Abundant Acreage Available
Directed by Angus MacLachlan
Opens September 29, Cinema Village
The small tobacco farm in East Bend, N.C., where Angus MacLachlan filmed the lean, elegiac drama Abundant Acreage Available is a vision of bygone rural life, a contained microcosm where hard work and self-reliance could sustain a family for generations. Cinematographer Andrew Reed captures the harsh beauty of post-harvest winter in sharp relief: crunchy stalks left in the field, the sky a crystalline blue. When Tracy Ledbetter (Amy Ryan) appears, she seems to be a natural part of the landscape.
That’s how Tracy feels, tied to the land where she is burying the ashes of her father, still in the plastic box provided by the crematorium. Her staunchly religious brother Jesse (Terry Kinney) argues that the remains should go in consecrated ground, even if it’s just the Triggerstrom family cemetery, dug by their predecessors on the 50-acre farm. As if summoned, three gray-haired Triggerstrom brothers materialize the next morning, their tent an alien outcropping on the barren terrain.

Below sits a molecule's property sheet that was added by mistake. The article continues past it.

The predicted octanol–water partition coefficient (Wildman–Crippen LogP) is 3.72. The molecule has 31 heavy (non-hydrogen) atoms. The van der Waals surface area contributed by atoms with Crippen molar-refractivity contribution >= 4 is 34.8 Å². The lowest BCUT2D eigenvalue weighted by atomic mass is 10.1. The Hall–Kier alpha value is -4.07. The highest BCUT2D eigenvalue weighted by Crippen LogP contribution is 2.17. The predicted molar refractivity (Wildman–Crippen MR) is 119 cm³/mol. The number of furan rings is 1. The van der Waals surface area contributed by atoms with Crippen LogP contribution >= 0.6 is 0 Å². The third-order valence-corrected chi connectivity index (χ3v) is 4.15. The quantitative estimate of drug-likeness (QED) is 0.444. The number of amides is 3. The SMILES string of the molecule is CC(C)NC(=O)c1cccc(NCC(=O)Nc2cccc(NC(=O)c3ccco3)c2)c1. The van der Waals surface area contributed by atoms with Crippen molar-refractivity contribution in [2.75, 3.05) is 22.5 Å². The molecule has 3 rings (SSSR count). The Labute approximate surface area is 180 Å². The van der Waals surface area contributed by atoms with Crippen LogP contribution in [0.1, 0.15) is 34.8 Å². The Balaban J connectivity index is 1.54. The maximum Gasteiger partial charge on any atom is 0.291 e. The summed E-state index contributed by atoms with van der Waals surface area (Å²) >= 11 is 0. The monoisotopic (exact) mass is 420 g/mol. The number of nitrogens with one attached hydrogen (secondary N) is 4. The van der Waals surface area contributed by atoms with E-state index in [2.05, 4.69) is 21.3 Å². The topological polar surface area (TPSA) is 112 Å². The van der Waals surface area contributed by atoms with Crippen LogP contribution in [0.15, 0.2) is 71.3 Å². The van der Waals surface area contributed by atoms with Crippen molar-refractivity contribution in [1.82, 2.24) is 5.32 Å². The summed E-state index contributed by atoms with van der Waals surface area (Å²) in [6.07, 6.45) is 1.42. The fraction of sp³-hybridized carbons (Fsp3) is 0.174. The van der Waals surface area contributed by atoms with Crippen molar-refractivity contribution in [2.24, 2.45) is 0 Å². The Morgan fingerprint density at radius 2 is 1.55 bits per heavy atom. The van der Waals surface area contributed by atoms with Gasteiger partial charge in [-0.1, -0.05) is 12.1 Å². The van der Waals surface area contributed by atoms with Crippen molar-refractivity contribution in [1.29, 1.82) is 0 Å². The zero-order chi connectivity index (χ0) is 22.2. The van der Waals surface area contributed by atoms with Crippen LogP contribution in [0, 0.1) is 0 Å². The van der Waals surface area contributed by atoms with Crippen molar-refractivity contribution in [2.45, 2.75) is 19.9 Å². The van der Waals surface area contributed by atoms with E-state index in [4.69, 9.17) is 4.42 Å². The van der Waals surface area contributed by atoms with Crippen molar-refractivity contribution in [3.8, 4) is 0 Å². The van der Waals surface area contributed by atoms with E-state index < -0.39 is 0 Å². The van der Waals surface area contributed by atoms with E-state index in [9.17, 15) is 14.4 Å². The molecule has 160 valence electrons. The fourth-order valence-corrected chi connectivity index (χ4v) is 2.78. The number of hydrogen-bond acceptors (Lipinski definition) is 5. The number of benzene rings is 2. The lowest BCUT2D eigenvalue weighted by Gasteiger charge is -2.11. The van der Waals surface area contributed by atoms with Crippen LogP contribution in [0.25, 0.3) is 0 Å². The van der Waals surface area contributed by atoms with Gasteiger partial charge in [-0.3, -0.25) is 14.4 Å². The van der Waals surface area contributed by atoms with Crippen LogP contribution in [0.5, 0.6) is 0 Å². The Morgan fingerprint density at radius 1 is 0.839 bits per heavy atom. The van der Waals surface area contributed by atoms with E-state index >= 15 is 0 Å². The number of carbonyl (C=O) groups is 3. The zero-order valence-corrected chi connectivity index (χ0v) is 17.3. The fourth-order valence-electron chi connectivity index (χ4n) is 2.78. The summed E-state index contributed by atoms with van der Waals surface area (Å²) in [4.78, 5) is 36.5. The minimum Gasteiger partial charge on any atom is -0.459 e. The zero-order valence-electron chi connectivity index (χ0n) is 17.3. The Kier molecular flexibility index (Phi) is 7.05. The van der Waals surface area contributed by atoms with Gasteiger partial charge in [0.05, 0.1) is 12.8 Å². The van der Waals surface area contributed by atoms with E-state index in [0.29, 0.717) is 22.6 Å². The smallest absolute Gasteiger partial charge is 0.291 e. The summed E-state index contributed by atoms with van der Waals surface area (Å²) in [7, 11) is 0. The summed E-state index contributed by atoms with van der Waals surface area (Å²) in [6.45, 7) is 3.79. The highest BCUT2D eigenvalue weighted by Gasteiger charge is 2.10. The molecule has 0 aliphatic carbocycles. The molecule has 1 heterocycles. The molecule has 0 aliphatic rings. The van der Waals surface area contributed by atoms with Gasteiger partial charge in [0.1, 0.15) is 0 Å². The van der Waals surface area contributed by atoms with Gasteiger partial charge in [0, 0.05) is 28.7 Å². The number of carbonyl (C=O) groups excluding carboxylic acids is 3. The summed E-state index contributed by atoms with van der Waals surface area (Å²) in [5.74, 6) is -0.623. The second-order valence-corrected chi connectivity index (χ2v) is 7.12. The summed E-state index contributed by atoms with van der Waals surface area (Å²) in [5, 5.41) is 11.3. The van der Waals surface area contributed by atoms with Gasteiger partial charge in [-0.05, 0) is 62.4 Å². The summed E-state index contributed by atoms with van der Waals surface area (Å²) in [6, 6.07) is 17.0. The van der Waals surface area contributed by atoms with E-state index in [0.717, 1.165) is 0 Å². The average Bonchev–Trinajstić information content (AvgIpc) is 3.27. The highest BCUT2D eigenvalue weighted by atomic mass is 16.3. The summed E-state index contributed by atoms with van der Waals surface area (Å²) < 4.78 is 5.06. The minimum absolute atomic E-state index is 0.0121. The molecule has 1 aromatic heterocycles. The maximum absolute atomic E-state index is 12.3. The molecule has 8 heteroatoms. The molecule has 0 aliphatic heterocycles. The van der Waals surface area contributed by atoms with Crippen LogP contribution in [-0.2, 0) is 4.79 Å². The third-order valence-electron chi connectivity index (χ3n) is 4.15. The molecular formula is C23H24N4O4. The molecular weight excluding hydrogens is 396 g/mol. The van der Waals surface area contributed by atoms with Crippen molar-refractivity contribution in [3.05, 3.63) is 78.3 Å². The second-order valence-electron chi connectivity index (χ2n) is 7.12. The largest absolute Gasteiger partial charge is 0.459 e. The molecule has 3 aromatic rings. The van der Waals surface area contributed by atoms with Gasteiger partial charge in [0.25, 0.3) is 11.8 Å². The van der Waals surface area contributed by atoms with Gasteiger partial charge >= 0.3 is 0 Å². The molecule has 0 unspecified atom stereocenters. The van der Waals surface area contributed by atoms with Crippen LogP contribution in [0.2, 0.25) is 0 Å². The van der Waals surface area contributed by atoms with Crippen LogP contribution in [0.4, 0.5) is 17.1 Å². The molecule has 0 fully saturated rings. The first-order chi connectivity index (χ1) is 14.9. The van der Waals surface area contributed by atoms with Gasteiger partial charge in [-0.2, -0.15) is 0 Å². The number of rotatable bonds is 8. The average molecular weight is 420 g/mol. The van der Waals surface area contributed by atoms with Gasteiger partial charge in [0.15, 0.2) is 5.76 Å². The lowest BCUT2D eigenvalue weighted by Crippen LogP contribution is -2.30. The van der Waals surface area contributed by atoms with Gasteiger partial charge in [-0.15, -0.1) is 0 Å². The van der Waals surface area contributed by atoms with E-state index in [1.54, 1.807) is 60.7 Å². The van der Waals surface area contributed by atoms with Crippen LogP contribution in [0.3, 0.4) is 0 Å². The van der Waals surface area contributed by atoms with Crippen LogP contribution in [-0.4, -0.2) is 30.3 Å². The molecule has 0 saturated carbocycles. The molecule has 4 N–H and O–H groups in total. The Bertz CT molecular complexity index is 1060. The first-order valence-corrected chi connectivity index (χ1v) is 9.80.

It’s a great horror movie setup, but MacLachlan (Goodbye to All That) looks kindly upon his mortality-minded characters. The alluring Hans (Max Gail) initiated their pilgrimage after his cancer diagnosis, garrulous Tom (Francis Guinan) survived a stroke and placid Charles (Steve Coulter), like the steely Tracy, is a long-suffering caregiver. After a lifetime of routine punctuated by loss, these aging adults fall back into roles as children and siblings. Treading common ground, they seek comfort in the suffocating succor of family, afraid to release the burdens that grief will unleash. Serena Donadoni
This article from the Village Voice Archive was posted on September 26, 2017